Scarborough announcement he’s leaving GOP boosted Colbert to two-month high ratings – The Hill
Joe Scarborough‘s guest appearance on “The Late Show with Stephen Colbert” on Tuesday night gave the CBS late-night program its best ratings in more than two months, according to Nielsen Research.
The interview benefited from some advance hype, with rumors leaking that Scarborough, a former Florida GOP congressman from the 90s, was going to announce he was leaving the Republican party on Colbert’s show.
“The Late Show” usually tapes a few hours in advance before it is shown at 11:30 p.m. ET.
“You have to ask yourself, what exactly is the Republican Party willing to do?” Scarborough said to Colbert. “How far are they willing to go? How much of this country and our values are they willing to sell out?”
“Aren’t you a Republican?” Colbert asked.
“I am a Republican, but I’m not going to be a Republican anymore,” Scarborough said to loud applause from the audience. “I’ve got to become an independent.”
Scarborough joined MSNBC in 2003. He was previously elected to Congress four times, representing Florida’s 1st district.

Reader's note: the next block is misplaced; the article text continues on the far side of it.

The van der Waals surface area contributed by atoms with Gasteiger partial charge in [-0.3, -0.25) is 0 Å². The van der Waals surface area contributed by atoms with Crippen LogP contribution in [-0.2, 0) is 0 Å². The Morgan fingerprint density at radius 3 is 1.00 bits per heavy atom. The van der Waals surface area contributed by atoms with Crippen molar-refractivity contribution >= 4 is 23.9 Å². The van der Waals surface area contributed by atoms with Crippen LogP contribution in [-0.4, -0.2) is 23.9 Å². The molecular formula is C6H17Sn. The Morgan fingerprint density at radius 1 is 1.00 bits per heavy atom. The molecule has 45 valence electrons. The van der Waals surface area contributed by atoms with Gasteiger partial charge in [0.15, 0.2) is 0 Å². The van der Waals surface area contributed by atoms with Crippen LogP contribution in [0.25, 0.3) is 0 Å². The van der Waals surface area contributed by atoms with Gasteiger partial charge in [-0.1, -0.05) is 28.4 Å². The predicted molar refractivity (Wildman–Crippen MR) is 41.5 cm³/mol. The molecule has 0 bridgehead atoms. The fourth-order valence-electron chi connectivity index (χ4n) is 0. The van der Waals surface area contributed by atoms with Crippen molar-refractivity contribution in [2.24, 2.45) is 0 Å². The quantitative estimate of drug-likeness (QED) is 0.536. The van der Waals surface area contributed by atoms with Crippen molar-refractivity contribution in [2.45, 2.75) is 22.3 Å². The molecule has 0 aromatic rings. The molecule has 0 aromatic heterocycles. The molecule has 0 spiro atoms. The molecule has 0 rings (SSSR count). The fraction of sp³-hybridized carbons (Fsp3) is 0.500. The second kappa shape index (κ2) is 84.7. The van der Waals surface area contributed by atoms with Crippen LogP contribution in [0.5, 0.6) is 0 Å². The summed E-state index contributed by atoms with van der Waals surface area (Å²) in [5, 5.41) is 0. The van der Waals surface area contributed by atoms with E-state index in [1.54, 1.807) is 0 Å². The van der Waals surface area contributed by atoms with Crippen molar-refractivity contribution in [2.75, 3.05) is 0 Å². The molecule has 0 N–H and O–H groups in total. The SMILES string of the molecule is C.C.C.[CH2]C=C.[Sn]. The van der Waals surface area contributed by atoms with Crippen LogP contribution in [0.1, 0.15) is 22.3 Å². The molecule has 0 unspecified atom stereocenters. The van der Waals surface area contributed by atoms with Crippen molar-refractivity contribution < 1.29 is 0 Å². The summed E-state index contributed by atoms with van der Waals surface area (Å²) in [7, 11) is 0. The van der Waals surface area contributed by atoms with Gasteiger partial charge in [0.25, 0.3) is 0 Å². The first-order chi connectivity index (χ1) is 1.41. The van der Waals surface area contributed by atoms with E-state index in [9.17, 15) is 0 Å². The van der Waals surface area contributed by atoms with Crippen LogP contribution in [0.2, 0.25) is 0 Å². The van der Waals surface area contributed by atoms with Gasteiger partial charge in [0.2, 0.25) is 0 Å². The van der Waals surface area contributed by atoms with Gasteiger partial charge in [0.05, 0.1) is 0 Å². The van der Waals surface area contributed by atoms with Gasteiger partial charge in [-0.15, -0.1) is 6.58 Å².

Scarborough raised eyebrows for announcing the decision on his own network MSNBC’s rival CBS.
Jimmy Fallon hosts “The Tonight Show” on NBC at the same hour and has mostly trailed Colbert in the late night ratings wars since Trump took office.
Colbert’s executive producer is Chris Licht, who once worked in the same capacity on the Scarborough co-hosted “Morning Joe.”
His co-host Mika Brzezinksi also appeared on the episode.
“The Late Show” averaged a 2.9 rating on Tuesday night. A single national ratings point represents 1 percent of the total number, or 1,156,000 households in the country.
Its highest rating before that was a 3.1 rating on May 9 featuring a reunion of “The Colbert Report” castmates, including Jon Stewart, John Oliver, Samantha Bee, Rob Corddry and Ed Helms, from the host’s tenure at Comedy Central.